Sid Marcus, “The Mad Hatter” (1940)
Mocking the faddish nature of women’s fashions, this animated short can be surprisingly critical of the nature of everyday work in capitalist society, the slave routine it forces on people, and how some people can end up quite deranged as a result. A secretary called Maisie jumps out of bed when her alarm clock rings and races through her morning routine of shower, brushing her teeth, getting dressed and made-up for work, and gobbling her breakfast literally on the fly. She runs after the bus so hard, she actually manages to catch up with it; the catch though is that as soon as she reaches it, she and the bus have both arrived at the bus stop where she would normally get off! Hitting her desk in reception at the precise time of 8:30 am when work starts, she immediately does start to work: she hauls out a box of candy to chomp on and a soapy novel to read while waiting for customers!
Nine hours later, having been finally released from work, Maisie goes to a hat shop to try on various hats: she likes one particular piece and the shop assistant places an order for it. The order goes to the hat factory where various milliner employees, straitjacketed and caged, loll about waiting for their orders! One fellow, eyes rolling about and tongue drooling, is given Maisie’s order and he turns out a veritable mountain of fruit that would have done the then popular Brazilian singer-actress Carmen Miranda proud. The order is delivered to the shop and Maisie promptly buys the hat.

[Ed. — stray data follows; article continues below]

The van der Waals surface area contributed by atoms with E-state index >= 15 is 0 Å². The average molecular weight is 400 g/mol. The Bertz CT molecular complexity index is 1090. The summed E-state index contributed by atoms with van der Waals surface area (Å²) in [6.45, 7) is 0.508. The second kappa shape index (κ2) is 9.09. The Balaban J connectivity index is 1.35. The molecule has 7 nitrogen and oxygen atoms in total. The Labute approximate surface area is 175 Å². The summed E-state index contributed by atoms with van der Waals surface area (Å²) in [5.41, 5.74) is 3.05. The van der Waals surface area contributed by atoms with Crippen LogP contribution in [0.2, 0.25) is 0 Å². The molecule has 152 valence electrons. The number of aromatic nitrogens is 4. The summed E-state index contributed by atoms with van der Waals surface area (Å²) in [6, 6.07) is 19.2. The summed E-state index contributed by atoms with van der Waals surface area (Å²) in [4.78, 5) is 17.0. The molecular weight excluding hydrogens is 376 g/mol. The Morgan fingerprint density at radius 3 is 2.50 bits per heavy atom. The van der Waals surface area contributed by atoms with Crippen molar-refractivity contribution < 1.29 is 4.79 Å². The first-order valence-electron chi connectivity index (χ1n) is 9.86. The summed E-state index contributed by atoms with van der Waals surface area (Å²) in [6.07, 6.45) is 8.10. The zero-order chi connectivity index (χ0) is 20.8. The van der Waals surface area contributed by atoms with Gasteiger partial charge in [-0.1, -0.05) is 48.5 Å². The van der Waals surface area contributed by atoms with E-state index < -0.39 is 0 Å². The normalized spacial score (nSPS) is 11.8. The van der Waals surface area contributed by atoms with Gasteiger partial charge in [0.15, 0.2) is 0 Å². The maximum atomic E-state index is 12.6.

There are many gags poking fun at Maisie and women’s fashion choices generally, and at a particular fashion-related industry that exploits human whim by hiring mentally deranged people to come up with original ideas for making hats. Such gags hark back to times when milliners and their employees really did suffer mental derangement from having to breathe mercury fumes from the solution used to turn animal fur into felt, used as the raw material for hats.
The plot is otherwise insubstantial and the main value of this short is to demonstrate the astonishing details in the animated backgrounds and the gags packed into seven minutes. While characters themselves are not drawn very well, the objects and furnishings in Maisie’s house look surprisingly three-dimensional and accurate. Joke after joke rolls out continuously; even the neighbour’s cat is drawn into a joke that sends up human vanity and intelligence. Animators who only know how to use digital animation databases in creating characters and backgrounds should watch short animated films like “The Mad Hatter” to see how a cartoon can compensate for shallow characters and an equally shallow story by creating a detailed and layered world where the action takes place.